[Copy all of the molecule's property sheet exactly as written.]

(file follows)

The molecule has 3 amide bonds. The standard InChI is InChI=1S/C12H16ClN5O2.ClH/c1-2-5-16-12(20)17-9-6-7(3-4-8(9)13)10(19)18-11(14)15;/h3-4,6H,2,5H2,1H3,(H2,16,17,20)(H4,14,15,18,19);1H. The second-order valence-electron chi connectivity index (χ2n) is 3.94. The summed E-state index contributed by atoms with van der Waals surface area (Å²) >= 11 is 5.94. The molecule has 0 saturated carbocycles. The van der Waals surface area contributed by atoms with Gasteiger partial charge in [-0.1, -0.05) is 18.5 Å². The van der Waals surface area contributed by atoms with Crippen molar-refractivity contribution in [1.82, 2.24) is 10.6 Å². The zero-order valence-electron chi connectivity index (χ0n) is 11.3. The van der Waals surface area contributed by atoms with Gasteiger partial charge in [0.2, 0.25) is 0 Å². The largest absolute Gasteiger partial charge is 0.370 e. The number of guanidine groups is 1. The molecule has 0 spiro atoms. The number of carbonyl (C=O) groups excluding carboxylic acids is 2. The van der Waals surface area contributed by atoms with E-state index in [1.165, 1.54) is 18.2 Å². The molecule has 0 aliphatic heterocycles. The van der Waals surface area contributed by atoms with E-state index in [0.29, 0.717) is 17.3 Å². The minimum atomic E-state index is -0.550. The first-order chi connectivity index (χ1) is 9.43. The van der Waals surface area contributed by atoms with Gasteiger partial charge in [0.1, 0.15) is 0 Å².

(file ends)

The molecule has 3 amide bonds. The standard InChI is InChI=1S/C12H16ClN5O2.ClH/c1-2-5-16-12(20)17-9-6-7(3-4-8(9)13)10(19)18-11(14)15;/h3-4,6H,2,5H2,1H3,(H2,16,17,20)(H4,14,15,18,19);1H. The second-order valence-electron chi connectivity index (χ2n) is 3.94. The summed E-state index contributed by atoms with van der Waals surface area (Å²) >= 11 is 5.94. The molecule has 0 saturated carbocycles. The van der Waals surface area contributed by atoms with Gasteiger partial charge in [-0.1, -0.05) is 18.5 Å². The van der Waals surface area contributed by atoms with Crippen molar-refractivity contribution in [1.82, 2.24) is 10.6 Å². The zero-order valence-electron chi connectivity index (χ0n) is 11.3. The van der Waals surface area contributed by atoms with Gasteiger partial charge in [0.2, 0.25) is 0 Å². The largest absolute Gasteiger partial charge is 0.370 e. The number of guanidine groups is 1. The molecule has 0 spiro atoms. The number of carbonyl (C=O) groups excluding carboxylic acids is 2. The van der Waals surface area contributed by atoms with E-state index in [1.165, 1.54) is 18.2 Å². The molecule has 0 aliphatic heterocycles. The van der Waals surface area contributed by atoms with E-state index in [0.29, 0.717) is 17.3 Å². The minimum atomic E-state index is -0.550. The first-order chi connectivity index (χ1) is 9.43. The van der Waals surface area contributed by atoms with Gasteiger partial charge in [0.1, 0.15) is 0 Å².